There are several tidal estuaries we’ve not been on; the Nene, the Hull and the Derwent to name but a few, and we’ve not pushed our long suffering little boat (or our capabilities) beyond their limits on those epic voyages from Boston to Wisbech across the Wash, from Sharpness to Bristol on the Severn and Avon, or from Liverpool to Elesmere Port on the Mersey, but we think we’ve done enough for our lifetime.

There were plenty of mooring spaces at Teddington...

...but we had lots of time and the weather was good so we carried on to Kingston where we tucked in on the last available spot just above the bridge.

Approaching Kingston Bridge

Legend looking tiny on the mighty Thames.

The river was still high and lapping the bank, so it was a bit tricky getting on and off the boat, but it was only for one night and we were exactly where we’d planned to be.

Kingston Waterfront at dusk.

In the morning we walked through Kingston to volunteer at Latchmere junior parkrun, before setting off for the short hop past Surbiton and Thames Ditton, hoping we’d get lucky on the moorings at Hampton Court Palace.

We thought the mooring fairy had let us down when we got there, but with a bit of ingenuity we managed to perch Legend on a corner with its back end sticking out into the river, just outside the magnificent wrought iron gates at the bottom of the main vista.

We just happened to be there on one of the six annual open garden weekends at Hampton Court... we took a picnic and spent the afternoon in the sunshine wandering round the beautiful gardens and grounds.

After tea Ann-Marie’s Aunty and Uncle, Jan & Allen came over for a visit and we had a very happy evening out on the the towpath, the beginning of a week-long family social whirl.

The next morning Mum & Dad drove down to meet us.

We took them up the river through Molesey Lock, and then Sunbury lock where Ann-Marie’s cousin Lucy was waiting for us.

At the top end of the lock channel we tied up at The Weir where Ann-Marie performed her usual banquet-from-nothing and we all had lunch.

Later on Lucy took Dad back to pick his car up, Jan & Allen came back again and we were joined by Wendy & Dave and Margaret & Bruce, making a lovely big party of ten in the pub for dinner. 
We’d been promising Ann-Marie’s family that we’d do that ever since we started boating. We’d tried six years ago, but time and tide had conspired against us, and now we’d finally made it. It was a really great evening; lots of laughter, lots of stories and the food was pretty good too.

All the EA moorings - and most of the other public ones - give you 24 hours for free, so we were doing short hops and one night stays, the next one was about a mile away at Walton where Ann-Marie’s Grandparents used to live.

Approaching Walton-on-Thames

We walked around her child hood patch and she pointed out all the places she remembered, all of it now much smaller with everything closer together.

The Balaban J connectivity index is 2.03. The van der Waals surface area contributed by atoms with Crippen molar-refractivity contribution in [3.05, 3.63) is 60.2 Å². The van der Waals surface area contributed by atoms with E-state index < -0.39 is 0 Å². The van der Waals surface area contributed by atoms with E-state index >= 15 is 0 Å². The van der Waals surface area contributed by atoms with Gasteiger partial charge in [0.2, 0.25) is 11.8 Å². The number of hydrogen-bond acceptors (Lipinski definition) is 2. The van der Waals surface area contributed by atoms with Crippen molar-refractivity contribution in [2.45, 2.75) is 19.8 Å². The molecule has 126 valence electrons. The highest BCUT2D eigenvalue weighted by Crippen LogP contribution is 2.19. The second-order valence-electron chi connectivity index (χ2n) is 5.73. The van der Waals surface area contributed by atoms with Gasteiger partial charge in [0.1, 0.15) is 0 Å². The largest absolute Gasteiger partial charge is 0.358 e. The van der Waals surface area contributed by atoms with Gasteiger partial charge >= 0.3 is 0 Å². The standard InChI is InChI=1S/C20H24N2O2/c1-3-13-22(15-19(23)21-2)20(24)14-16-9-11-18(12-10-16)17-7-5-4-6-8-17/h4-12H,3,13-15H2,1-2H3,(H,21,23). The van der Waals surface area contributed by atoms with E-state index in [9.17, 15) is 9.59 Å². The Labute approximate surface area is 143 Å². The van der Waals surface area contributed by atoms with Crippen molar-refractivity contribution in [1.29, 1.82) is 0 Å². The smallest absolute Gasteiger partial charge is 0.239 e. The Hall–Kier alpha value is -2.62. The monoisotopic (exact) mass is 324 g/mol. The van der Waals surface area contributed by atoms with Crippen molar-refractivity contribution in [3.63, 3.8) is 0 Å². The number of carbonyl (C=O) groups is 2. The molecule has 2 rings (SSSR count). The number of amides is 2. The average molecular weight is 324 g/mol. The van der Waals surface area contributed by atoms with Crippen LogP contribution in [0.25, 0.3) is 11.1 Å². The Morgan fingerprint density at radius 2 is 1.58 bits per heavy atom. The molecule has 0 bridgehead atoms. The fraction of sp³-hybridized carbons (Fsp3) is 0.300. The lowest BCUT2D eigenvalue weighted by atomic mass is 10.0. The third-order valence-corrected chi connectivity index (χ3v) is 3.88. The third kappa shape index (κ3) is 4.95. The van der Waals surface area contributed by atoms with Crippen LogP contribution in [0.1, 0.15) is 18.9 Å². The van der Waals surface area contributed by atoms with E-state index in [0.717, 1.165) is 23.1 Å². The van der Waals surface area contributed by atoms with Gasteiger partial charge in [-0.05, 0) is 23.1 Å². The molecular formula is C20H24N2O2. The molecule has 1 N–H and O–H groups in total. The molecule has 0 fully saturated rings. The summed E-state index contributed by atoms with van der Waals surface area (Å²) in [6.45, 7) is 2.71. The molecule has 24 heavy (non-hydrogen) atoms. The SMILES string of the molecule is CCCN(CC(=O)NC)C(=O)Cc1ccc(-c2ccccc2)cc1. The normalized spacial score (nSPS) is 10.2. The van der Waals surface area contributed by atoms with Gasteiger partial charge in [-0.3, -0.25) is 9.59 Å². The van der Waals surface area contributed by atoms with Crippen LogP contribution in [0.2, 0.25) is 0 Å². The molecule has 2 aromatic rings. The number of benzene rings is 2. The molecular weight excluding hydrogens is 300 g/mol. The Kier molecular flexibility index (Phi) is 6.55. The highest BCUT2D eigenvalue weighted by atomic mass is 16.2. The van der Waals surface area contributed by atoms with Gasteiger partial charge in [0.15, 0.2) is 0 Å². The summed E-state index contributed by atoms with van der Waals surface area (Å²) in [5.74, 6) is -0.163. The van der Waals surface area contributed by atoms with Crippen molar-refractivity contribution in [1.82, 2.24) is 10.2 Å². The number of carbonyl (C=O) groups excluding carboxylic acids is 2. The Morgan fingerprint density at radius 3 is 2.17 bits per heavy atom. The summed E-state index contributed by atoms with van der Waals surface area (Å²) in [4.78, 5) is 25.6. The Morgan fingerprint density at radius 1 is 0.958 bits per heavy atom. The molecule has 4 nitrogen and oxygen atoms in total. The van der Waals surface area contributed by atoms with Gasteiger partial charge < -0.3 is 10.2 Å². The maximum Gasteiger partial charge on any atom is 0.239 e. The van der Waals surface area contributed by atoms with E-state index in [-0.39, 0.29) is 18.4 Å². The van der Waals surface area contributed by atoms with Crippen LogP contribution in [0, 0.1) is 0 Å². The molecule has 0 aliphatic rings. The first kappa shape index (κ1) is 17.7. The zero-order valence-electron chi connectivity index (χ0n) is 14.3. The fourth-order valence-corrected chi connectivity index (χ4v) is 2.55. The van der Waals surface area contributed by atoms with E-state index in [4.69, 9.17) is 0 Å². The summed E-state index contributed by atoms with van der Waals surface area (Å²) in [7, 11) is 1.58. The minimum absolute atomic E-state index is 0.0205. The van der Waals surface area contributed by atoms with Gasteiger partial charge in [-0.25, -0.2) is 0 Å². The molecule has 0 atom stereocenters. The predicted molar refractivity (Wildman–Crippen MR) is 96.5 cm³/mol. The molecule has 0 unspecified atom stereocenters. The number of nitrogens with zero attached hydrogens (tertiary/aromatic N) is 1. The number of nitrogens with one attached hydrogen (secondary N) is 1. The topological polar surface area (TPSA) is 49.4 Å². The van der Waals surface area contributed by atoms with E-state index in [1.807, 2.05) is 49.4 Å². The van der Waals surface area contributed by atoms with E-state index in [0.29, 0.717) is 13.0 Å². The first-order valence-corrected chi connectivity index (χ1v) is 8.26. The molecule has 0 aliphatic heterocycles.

Ann-Marie's Gran's old house.

Dave cycled back to Brentford and collected our car, then on Wednesday morning we pulled the pins did another short hop to the very peaceful Manor House moorings behind Desborough Island in Shepperton, just a short walk from Wendy & Dave’s house.

Ann-Marie spent the afternoon re-potting the seedlings and lifting the spring bulbs, while Dave made the well-deck a bit tidier and cleaned the roof.

Dave was really pleased with his nice clean roof!

Before we left for Weybridge the next morning, we walked up through Shepperton to Wendy & Dave’s house. Wendy took us and the dogs for a walk round the park and showed us the huge new Shepperton studios after which walked back for lunch and then set off round the rest of the Island to the Weybridge and the River Wey junction.

The entrance to the Wey isn’t the easiest to find amongst all the other waterways, but we came here last time from the other direction and knew what to look for. We tied up at Thames Lock and went to book in, hire a windlass and pay for our license at the lock house. While all that was happening, we were joined in the lock by Nb Iris Lily who were going to their new home mooring at Triggs lock.

We shared Town, Coxes and New Haw locks with them before we pulled over and tied up just after the lock landing.

Town Lock. It's a tricky entrance under the bridge, but slow and steady gets you in without touching the wall.
Coxes lock with its gorgeous mill.

New Haw lock

After dinner Ann-Marie had a group chat with her family while Dave cycled back to Walton for our car and parked it the closest it had been to Legend for months. We were very happy about that as it meant we could go out and do a big shop. Also we could finally get our old starter battery into the car boot and go and weigh it in. It’d been taking up room in the engine ‘ole for far too long and we were sick of the sight of it.